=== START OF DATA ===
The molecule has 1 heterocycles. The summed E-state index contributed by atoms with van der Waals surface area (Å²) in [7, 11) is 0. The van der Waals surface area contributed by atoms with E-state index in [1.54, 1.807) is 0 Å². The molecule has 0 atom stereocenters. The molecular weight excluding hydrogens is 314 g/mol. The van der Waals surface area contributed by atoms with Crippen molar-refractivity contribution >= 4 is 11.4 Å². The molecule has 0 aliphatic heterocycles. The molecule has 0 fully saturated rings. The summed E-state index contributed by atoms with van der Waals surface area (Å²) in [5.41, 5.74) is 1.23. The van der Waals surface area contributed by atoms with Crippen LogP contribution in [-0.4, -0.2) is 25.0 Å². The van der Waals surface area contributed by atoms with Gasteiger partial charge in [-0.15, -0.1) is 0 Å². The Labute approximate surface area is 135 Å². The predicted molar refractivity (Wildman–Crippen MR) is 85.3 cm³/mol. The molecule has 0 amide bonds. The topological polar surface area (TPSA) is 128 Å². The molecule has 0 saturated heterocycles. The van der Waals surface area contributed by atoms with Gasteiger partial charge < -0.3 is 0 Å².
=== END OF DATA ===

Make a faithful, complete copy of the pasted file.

The molecule has 1 heterocycles. The summed E-state index contributed by atoms with van der Waals surface area (Å²) in [7, 11) is 0. The van der Waals surface area contributed by atoms with E-state index in [1.54, 1.807) is 0 Å². The molecule has 0 atom stereocenters. The molecular weight excluding hydrogens is 314 g/mol. The van der Waals surface area contributed by atoms with Crippen molar-refractivity contribution >= 4 is 11.4 Å². The molecule has 0 aliphatic heterocycles. The molecule has 0 fully saturated rings. The summed E-state index contributed by atoms with van der Waals surface area (Å²) in [5.41, 5.74) is 1.23. The van der Waals surface area contributed by atoms with Crippen LogP contribution in [-0.4, -0.2) is 25.0 Å². The van der Waals surface area contributed by atoms with Gasteiger partial charge in [-0.15, -0.1) is 0 Å². The Labute approximate surface area is 135 Å². The predicted molar refractivity (Wildman–Crippen MR) is 85.3 cm³/mol. The molecule has 0 amide bonds. The topological polar surface area (TPSA) is 128 Å². The molecule has 0 saturated heterocycles. The van der Waals surface area contributed by atoms with Gasteiger partial charge < -0.3 is 0 Å².